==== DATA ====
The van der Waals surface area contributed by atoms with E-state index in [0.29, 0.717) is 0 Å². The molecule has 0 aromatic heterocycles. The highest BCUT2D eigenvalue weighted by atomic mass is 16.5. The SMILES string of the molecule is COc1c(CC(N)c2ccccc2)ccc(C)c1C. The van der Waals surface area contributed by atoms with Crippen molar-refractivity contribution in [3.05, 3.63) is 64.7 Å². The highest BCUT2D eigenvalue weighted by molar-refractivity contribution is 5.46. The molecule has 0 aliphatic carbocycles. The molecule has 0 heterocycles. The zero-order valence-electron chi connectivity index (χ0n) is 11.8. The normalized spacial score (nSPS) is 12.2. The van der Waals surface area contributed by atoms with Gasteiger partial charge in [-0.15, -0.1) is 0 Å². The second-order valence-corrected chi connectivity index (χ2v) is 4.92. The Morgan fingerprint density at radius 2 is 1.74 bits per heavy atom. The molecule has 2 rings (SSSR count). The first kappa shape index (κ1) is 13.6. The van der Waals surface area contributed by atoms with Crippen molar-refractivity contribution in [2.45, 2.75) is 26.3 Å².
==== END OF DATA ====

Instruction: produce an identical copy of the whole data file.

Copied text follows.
The van der Waals surface area contributed by atoms with E-state index in [0.29, 0.717) is 0 Å². The molecule has 0 aromatic heterocycles. The highest BCUT2D eigenvalue weighted by atomic mass is 16.5. The SMILES string of the molecule is COc1c(CC(N)c2ccccc2)ccc(C)c1C. The van der Waals surface area contributed by atoms with Crippen molar-refractivity contribution in [3.05, 3.63) is 64.7 Å². The highest BCUT2D eigenvalue weighted by molar-refractivity contribution is 5.46. The molecule has 0 aliphatic carbocycles. The molecule has 0 heterocycles. The zero-order valence-electron chi connectivity index (χ0n) is 11.8. The normalized spacial score (nSPS) is 12.2. The van der Waals surface area contributed by atoms with Gasteiger partial charge in [-0.15, -0.1) is 0 Å². The second-order valence-corrected chi connectivity index (χ2v) is 4.92. The Morgan fingerprint density at radius 2 is 1.74 bits per heavy atom. The molecule has 2 rings (SSSR count). The first kappa shape index (κ1) is 13.6. The van der Waals surface area contributed by atoms with Crippen molar-refractivity contribution in [2.45, 2.75) is 26.3 Å².